Many central banking laws would have to be amended to specifically permit and call for such transfers. Only a few of the central banking laws examined envisaged the possibility that the reserves of the central bank would not be sufficient to cover its losses, thus requiring a transfer from the government. Among these, only two require cash payments by the government (Jamaica and Solomon Islands), which is the only procedure that would guarantee a reduction in nonearning assets (canceled against a reduction in currency liabilities).19 Others make the government responsible for compensating the central bank without specifying the mechanism (Japan, Nepal, Oman, the United Arab Emirates), or, as in Belize, require imputing the losses to a government advance account. In France, the law allows deduction of past central bank losses in calculating current year’s net profits for distribution. In Somalia and Yemen, the law obliges the central bank to subsequently repay the amounts paid by the government to finance the losses. Neither of these operations would guarantee the elimination of nonearning assets.

Preventing Future Losses

The second step in addressing the problem of central bank losses consists of putting in place procedures that would help prevent the emergence of annual losses. A general principle in this regard is that, in its financial activities, the central bank should behave as much as possible like a well-functioning private institution. This does not necessarily mean that it should behave as a profit maximizer but that it should adequately cover its risks and adopt, as much as possible, a market-oriented approach to its operations.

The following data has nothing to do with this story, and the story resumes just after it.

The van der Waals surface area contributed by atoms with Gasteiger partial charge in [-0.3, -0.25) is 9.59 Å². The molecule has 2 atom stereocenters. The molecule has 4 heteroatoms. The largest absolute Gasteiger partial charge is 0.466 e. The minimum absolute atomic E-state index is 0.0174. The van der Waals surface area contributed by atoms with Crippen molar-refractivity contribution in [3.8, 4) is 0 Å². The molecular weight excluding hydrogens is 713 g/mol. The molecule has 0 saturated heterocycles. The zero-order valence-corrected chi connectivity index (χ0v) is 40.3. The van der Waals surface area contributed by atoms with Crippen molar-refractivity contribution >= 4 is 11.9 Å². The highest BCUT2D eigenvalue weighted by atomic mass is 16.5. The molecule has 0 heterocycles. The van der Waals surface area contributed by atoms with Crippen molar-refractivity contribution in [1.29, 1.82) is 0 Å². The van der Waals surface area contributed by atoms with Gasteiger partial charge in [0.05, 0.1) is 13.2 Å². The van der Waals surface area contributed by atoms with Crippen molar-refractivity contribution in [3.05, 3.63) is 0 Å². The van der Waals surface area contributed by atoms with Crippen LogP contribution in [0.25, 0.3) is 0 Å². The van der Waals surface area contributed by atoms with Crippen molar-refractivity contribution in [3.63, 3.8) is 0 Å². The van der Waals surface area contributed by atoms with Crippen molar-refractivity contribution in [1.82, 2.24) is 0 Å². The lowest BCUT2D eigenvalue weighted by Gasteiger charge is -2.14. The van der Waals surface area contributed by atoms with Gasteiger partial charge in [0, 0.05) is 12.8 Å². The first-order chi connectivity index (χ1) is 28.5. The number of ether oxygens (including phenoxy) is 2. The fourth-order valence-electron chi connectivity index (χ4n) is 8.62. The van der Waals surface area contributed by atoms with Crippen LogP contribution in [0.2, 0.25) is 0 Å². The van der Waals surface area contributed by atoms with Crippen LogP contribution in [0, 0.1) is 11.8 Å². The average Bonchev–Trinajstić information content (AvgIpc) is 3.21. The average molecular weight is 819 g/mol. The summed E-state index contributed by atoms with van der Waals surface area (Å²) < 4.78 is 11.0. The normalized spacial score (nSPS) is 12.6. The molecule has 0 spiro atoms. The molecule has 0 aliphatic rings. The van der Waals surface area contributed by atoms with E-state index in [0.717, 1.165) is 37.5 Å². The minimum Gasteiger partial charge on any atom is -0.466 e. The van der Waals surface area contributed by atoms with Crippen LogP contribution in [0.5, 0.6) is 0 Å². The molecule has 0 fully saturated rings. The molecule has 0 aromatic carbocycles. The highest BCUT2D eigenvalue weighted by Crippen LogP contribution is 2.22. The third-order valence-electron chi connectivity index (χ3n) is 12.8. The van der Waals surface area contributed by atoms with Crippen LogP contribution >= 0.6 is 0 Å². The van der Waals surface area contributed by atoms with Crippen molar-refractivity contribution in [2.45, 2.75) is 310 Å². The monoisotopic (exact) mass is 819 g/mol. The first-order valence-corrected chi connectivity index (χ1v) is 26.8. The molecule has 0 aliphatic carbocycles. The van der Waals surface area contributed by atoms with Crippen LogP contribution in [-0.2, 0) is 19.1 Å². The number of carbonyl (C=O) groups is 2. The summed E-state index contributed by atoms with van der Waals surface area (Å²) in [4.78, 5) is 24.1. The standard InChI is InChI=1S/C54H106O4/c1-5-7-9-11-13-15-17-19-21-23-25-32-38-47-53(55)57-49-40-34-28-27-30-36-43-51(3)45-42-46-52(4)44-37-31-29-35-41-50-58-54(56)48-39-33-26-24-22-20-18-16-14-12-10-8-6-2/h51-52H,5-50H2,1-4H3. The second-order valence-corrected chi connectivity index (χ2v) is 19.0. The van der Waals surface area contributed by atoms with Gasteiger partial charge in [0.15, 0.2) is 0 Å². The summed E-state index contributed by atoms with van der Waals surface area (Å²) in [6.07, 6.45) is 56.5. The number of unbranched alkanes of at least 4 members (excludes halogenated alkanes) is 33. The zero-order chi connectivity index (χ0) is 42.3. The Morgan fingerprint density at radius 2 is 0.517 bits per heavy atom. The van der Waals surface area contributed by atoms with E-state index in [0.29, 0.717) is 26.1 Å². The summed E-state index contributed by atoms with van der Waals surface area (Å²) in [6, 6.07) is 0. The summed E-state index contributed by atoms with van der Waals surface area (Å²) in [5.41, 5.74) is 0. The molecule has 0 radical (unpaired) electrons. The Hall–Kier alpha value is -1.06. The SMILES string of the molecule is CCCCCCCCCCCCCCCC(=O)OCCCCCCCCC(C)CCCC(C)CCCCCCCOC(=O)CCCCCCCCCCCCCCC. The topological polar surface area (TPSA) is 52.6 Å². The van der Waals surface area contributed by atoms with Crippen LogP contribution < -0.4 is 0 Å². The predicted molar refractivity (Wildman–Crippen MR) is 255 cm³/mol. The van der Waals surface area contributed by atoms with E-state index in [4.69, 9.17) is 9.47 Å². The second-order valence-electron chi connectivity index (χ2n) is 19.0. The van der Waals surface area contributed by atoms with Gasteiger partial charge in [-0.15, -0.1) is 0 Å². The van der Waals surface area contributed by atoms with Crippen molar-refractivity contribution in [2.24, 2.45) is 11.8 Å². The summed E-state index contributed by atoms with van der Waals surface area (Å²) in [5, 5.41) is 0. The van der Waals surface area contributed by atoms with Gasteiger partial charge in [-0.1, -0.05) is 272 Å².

Amalgamation of Central Bank Losses and Budgetary Deficits

The most important component of the above procedures is to rationalize the financial relationship between the government and the central bank.20 This can be done by recognizing the fiscal nature of central bank losses by amalgamating them with the outcome of the government budget, thereby explicitly requiring government policies to cover the losses.21 This procedure would impose a strong degree of budgetary discipline, as the government would have to choose an appropriate tax-spending mix to keep its debt on a nonexplosive path.22 The separation of the government budget deficit from the central bank’s profits and losses does not alter the fact that, as noted by Fry (1990, pp. 13–14), what government saves today as a result of the expenditure incurred by the central bank, it will lose in the future through reduced transfers of central bank profits to the treasury.

Amalgamation has a further benefit in that it may reduce the incentive for the central bank to occasionally use such monetary policy instruments as the reserve requirement, for the sole purpose of reducing losses. For example, the presence of losses on the accounts of the central bank may create the impression that the primary beneficiaries of the losses are the main customers of the central bank, that is, the financial institutions. This could increase pressure to solve the problem of losses by taxing the financial sector—through, for example, an increase in reserve requirements.